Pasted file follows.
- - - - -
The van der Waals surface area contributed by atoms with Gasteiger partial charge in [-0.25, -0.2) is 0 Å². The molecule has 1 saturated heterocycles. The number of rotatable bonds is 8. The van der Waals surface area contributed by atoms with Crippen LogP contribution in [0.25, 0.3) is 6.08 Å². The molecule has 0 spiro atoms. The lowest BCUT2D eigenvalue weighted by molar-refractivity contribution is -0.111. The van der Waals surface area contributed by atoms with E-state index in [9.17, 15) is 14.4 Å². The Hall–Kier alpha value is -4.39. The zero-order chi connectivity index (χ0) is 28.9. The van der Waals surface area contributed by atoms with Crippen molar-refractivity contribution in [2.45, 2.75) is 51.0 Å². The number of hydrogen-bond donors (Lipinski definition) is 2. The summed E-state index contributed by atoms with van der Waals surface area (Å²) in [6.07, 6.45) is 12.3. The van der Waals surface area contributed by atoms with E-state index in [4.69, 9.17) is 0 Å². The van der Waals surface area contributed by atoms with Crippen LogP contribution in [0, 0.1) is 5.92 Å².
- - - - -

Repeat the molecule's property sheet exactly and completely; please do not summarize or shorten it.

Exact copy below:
The van der Waals surface area contributed by atoms with Gasteiger partial charge in [-0.25, -0.2) is 0 Å². The molecule has 1 saturated heterocycles. The number of rotatable bonds is 8. The van der Waals surface area contributed by atoms with Crippen LogP contribution in [0.25, 0.3) is 6.08 Å². The molecule has 0 spiro atoms. The lowest BCUT2D eigenvalue weighted by molar-refractivity contribution is -0.111. The van der Waals surface area contributed by atoms with E-state index in [9.17, 15) is 14.4 Å². The Hall–Kier alpha value is -4.39. The zero-order chi connectivity index (χ0) is 28.9. The van der Waals surface area contributed by atoms with Crippen molar-refractivity contribution in [2.45, 2.75) is 51.0 Å². The number of hydrogen-bond donors (Lipinski definition) is 2. The summed E-state index contributed by atoms with van der Waals surface area (Å²) in [6.07, 6.45) is 12.3. The van der Waals surface area contributed by atoms with E-state index in [4.69, 9.17) is 0 Å². The van der Waals surface area contributed by atoms with Crippen LogP contribution in [0, 0.1) is 5.92 Å².